by Alina Konevski
Kelowna skaters came out on top at the pre-novice women short program at the B.C. Winter Games. McKenna Colthorp, Ajsha Gorman, and Rochelle
Reeve took the top three spots out of 17 girls at the Mission Leisure Centre on Friday afternoon.
Abbotsford’s Jessica Mchugh came in fourth.
Colthorp walked away with 35.60 points, well ahead of her closest competitor, Gorman, who skated to second place with 29.95 points.
It was a tough show as several girls fell hard on the ice, but none showed it.
That included Gorman. The 12-year-old is ranked fourth in the country.
She tried a challenging routine at the B.C. Winter Games, and fell
twice on jumps. She still placed second overall. With a decade of skating under her wings, Gorman knows what she’s doing on the
competitive ice. She came over to talk about her performance just seconds after the skate.
“I rushed the takeoff,” said Gorman. “I didn’t fully commit to it. I wasn’t sold on it.”
After the first jump didn’t land, it was hard to keep motivated on the others, Gorman admitted. She fell on her second jump as well.
“You’re just trying your best to continue and do your best,” she said. “It’s not
the end. There’s always another chance to redeem yourself… I have taken way worse falls than that.”
That kind of mature self-reflection will serve Gorman well as she gets another step closer to her goal of skating at the Olympics.
In third place at the pre-novice women short program was Reeve, who scored 29.76 points – a breath behind Gorman.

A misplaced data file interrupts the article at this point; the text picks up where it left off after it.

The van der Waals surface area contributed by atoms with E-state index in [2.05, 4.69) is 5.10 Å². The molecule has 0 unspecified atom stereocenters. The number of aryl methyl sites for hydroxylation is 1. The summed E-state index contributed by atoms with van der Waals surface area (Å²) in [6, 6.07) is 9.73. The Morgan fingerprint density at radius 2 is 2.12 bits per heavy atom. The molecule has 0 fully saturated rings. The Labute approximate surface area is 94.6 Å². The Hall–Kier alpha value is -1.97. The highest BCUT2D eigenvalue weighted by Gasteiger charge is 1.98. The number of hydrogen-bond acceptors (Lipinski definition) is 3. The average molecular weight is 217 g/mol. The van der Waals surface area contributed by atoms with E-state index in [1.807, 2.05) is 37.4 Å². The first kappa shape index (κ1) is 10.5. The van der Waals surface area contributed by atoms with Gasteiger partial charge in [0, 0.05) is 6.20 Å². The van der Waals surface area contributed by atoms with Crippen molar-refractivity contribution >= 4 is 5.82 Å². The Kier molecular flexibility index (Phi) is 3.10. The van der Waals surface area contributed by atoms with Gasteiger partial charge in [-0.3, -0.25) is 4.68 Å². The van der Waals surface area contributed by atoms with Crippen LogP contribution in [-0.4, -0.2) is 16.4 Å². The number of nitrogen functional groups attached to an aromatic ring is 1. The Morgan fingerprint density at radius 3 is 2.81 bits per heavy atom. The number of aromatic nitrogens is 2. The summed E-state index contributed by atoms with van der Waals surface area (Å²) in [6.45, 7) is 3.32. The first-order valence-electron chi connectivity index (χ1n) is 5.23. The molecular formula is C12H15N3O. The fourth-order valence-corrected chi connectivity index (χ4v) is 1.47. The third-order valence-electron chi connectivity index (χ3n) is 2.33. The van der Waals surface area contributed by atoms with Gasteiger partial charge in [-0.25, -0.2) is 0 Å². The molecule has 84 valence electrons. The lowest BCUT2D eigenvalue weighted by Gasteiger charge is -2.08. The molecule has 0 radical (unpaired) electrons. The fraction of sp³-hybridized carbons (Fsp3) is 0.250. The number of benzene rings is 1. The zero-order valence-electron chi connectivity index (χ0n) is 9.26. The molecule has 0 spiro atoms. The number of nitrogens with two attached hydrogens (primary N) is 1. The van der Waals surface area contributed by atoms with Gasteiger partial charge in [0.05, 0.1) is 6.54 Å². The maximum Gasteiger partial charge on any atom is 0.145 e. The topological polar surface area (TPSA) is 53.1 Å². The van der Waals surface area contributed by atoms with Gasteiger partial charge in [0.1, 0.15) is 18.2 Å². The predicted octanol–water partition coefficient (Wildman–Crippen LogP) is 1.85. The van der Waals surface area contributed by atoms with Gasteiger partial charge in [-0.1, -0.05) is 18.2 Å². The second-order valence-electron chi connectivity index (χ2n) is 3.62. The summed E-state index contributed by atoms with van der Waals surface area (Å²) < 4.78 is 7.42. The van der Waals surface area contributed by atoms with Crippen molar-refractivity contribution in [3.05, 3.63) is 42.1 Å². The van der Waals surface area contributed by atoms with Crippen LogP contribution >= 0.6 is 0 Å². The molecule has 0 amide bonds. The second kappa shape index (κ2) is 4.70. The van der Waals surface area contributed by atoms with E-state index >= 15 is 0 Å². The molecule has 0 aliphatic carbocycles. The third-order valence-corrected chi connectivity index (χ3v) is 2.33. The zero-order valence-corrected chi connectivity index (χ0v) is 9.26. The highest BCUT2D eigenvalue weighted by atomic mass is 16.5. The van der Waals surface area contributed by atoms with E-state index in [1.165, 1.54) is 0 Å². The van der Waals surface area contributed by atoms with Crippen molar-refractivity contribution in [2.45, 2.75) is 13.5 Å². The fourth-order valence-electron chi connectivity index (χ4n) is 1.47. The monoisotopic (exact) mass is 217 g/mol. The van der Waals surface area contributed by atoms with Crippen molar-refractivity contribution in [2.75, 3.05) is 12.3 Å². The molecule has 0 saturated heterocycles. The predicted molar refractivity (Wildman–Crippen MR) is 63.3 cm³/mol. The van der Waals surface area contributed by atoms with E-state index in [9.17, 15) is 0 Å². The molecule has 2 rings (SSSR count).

Abbotsford skater Mchugh had a remarkably clean performance, landing her in fourth with 27.86 points.
“It was really good,” said Mchugh.
Next time, she says, she’ll try to get a few more points by doing two rotations on her double axel instead of one.
“(I would) put the double toe on the double axel. I singled it on the ice, and you get a minus three for doing that.”
Mchugh has been skating for about eight years. The double axel especially came naturally to her; she landed it on her third lesson.
As a child, she tried gymnastics first but it’s skating that has really stuck.
“I get to feel free on the ice and really perform,” she said. “I get nervous, but it’s not as bad once I start skating. It all goes away.”
Her calmness showed on Friday.
Next year, Mchugh is headed to novice skate – her first shot at playing in the nationals.
“We’re really proud of Jessica and all she’s accomplished,” said coach Matt MacMurdo. “She trained really hard for this. She is a natural. She lives for the moment, and that’s what being a competition skater is all about.”